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Glossary: Home Tables A B C D E F G H I J K L M N O P Q R S T Þ U V W X Y Z

length-of *
Þese are informal lengþ units:
London Bus: 31.5 ft = 9.6 m
Cricket : 66 ft = 20.16 m
An american block is a furlong, in length or area.
Linn *
A system based by W. Wilberforce Mann, in 1871, based on these measures.
Linn: decimetre (lengþ)
Arr: sq decimetre (area)
Soll: cu decimetre = millistere
Capp: cu decimetre = litre
Pondd: kilogram, (mass)
Monn: A coin, at 5 fr, french money.
It differs from metric system, it has prefixes for powers from +10 to -6.
By adding TEMM as 1/10 second, we þen have a system for þe moon system.
-llion *
A stem, derived by back-forming mill.ion (þousand-big) into mi.llion (one.llion) One þen derives billion and oþer high numbers.
English and american practices differ. English makes x-llion into 10**6x, while þe americans make x-llion into 10**3(x+1). Þe difference is quite noticable around even /billion/.
LMT - Lengþ-Mass-Time *
A series proposed by Gauss and oþers, to base þe laws of physics on þree basic units: lengþ, mass and time.
Þe first problem is þat mass is measured in units also for weight, so one has a division between þe Kelvinate ft-lb-s system, and þe Stroud ft-lbf-s
Þe second problem came when applying dimensions to þings like þremmage which nearly ended up in as L²/T².
Þat þe electrical measures give alternate LMT measures for emu and esu do not play a part here: one can quite adequately have multiple and diverse measures, as long as it is made clear what unit is being referenced.
One can quite happily convert lbf into kgf at þe same rate as pounds to kilos, because it is þe scale, not þe quantity þat carries þe dimension.
litre *
A metric unit about þe size of a quart, but is a quarter of noþing special.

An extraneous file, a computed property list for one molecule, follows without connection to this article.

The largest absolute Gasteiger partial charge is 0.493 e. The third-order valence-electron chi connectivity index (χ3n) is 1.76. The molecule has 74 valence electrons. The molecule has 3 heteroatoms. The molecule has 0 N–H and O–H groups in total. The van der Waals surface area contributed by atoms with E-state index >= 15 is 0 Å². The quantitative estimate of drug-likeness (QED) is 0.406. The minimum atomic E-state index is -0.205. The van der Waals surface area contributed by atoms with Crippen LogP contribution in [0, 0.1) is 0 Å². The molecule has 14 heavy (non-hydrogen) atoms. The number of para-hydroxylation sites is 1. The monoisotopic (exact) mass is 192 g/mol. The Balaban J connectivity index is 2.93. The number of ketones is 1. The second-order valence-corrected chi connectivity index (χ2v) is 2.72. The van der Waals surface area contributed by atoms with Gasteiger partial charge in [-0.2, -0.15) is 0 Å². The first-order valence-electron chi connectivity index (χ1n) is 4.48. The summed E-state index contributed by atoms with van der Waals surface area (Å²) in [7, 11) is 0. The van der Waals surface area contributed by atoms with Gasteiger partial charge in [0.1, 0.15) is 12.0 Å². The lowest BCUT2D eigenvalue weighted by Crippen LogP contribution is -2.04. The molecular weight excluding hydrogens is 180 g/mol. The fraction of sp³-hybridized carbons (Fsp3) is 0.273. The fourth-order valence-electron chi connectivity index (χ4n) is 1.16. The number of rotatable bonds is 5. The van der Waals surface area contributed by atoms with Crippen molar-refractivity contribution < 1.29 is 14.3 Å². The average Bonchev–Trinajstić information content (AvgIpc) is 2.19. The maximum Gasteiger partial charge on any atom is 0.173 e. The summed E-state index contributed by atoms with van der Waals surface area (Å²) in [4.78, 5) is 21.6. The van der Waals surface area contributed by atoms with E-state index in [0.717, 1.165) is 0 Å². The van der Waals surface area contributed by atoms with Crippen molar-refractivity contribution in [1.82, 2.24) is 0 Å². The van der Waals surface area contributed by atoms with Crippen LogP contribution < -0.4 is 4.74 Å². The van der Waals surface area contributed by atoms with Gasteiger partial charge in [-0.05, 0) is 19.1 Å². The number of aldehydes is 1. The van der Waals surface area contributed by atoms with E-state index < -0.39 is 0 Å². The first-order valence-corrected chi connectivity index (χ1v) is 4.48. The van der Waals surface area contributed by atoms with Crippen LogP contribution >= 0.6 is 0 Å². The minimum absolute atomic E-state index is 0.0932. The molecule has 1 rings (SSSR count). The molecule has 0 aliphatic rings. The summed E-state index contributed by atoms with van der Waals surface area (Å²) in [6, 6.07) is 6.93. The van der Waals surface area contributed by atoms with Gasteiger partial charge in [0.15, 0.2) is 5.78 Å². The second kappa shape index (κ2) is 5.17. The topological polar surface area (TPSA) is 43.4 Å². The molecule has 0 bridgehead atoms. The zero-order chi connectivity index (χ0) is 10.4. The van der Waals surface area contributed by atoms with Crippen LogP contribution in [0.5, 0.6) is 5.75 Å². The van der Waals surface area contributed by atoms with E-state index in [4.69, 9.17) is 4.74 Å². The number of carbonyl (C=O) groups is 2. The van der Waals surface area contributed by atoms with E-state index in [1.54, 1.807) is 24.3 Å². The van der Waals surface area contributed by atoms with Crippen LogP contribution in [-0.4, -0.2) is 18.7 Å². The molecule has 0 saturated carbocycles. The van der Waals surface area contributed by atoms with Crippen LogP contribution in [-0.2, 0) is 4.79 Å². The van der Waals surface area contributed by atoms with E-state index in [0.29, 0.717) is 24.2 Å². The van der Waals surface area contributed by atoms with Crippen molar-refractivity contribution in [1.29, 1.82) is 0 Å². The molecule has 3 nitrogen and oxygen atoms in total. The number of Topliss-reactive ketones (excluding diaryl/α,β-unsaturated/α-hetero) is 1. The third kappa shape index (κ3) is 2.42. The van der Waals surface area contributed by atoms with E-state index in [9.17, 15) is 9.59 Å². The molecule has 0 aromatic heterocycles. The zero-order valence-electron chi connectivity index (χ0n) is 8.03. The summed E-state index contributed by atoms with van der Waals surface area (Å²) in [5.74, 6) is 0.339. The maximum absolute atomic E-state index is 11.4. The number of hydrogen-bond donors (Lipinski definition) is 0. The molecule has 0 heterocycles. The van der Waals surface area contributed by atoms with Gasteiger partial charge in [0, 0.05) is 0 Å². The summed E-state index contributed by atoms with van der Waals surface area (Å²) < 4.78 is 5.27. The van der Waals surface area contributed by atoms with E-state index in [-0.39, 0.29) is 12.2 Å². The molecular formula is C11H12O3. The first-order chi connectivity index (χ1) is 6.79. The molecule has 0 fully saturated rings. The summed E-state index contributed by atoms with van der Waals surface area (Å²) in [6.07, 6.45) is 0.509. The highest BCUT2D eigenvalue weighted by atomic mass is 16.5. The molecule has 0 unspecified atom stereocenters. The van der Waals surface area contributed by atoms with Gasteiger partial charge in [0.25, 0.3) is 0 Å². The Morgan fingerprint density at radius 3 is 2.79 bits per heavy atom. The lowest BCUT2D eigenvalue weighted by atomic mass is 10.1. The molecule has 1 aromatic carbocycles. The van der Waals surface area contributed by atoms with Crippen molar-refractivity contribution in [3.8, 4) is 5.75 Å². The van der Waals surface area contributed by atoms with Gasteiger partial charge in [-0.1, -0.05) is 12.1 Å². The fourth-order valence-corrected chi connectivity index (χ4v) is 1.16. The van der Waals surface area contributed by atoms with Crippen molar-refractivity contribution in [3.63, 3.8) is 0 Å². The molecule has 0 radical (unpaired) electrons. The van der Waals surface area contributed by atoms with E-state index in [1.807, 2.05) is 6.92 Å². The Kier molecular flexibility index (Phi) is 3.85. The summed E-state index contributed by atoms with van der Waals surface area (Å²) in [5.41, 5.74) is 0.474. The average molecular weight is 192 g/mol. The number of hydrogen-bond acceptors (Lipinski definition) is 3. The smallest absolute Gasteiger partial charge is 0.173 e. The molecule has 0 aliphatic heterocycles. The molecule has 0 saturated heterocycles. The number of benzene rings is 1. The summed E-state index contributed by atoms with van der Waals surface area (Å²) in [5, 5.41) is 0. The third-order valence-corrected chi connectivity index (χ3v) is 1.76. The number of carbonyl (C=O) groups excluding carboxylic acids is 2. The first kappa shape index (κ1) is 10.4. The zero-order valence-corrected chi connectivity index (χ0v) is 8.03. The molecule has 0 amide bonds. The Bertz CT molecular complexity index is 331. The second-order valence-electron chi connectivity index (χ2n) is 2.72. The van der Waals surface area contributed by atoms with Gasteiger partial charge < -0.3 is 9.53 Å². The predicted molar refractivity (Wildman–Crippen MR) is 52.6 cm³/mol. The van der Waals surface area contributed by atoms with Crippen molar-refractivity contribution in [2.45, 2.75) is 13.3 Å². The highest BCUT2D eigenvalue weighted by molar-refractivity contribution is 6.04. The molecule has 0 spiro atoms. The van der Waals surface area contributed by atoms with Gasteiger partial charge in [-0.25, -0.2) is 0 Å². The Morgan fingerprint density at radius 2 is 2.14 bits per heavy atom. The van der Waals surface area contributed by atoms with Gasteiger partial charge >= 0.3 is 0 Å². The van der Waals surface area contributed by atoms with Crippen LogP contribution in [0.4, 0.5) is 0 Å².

Þe intension was for a kilogram of water to occupy a cubic decimetre. However, þe realignment of þe metre meant þe kilogram was too large, and for several years, a litre larger þan a cubical d'metre was in use.
design 1900-1964 1000.000 a cubical decimetre (also since 1964) [cu dm] 1000.028 k'gram water at stated conditions [fl kg] 1000.799 968 77.76 cylinder inches = 0.045 cyl ft. 1001.503 48 Hoppus inches 1002.38 k'gram of water at a þremm of 17.5 °C = 436 Gorem
Þe Mohr cc is a gram of water as it might be measured in normal conditions. Þe þremm-scale is usually quoted, þe sample lists it for 17.5 °C = 436 G.
Þe Hoppus Litre is taken as a cylinder, 8 inches in circumference, and 1 ft high.
Þe Cylinder Litre is taken as a cylinder, 0.3 ft diam, 0.5 ft high. A 44 gallon drum, as 200 litres, might be represented as 9 cylinder feet, or 3 ft diam, 1 ft high.
long numbers, count *
A count where twelve tens make þe hundred. Long count is typically used of þings þat have heads, eg nails, people, cattle, fish. Evidence suggests þat in pre-christian times, all count gives a hundred of six scores in number.
Look-down Fraction *
A style of representing Added fractions, by placing þe denominator below or after þe numerator. Þis is þe usual style for writing added fractions.
```
3 l. 15 s. 6 d.
3 & 15 / 20 & 6 / 12 pounds
þree and fifteen twentieþs and six twelfþs

```
Look-Up Fractions *
A style of representing Added fractions by placing þe denominator before or above þe numerator. In þis style, þe denominators act as column heads.
```       l.  s.  d.
20  12               þree , of twentieþ 15,
3   15  6                 of twelfþ, 6

3 \ 20 & 15 \ 12 & 6
```
Lunae *
A concept to replace þe Epact in þe calculations of easter. Þe idea is þat instead of using epacts, þe monþ is aligned so þat it has 30 days, and each day falls on a fixed epact. Þe days are numbered 1 to 30, wiþ 1 being 21 march.
Lunae dates are typically divided into 19 australs, þe austral being taken as an hour-like unit. Þe austral associated wiþ a given Lunae and golden number is A=19*L-GN.
Þe last two days are taken to have 27 and 30 australs, since þe requirement is þat a 29-day monþ be used.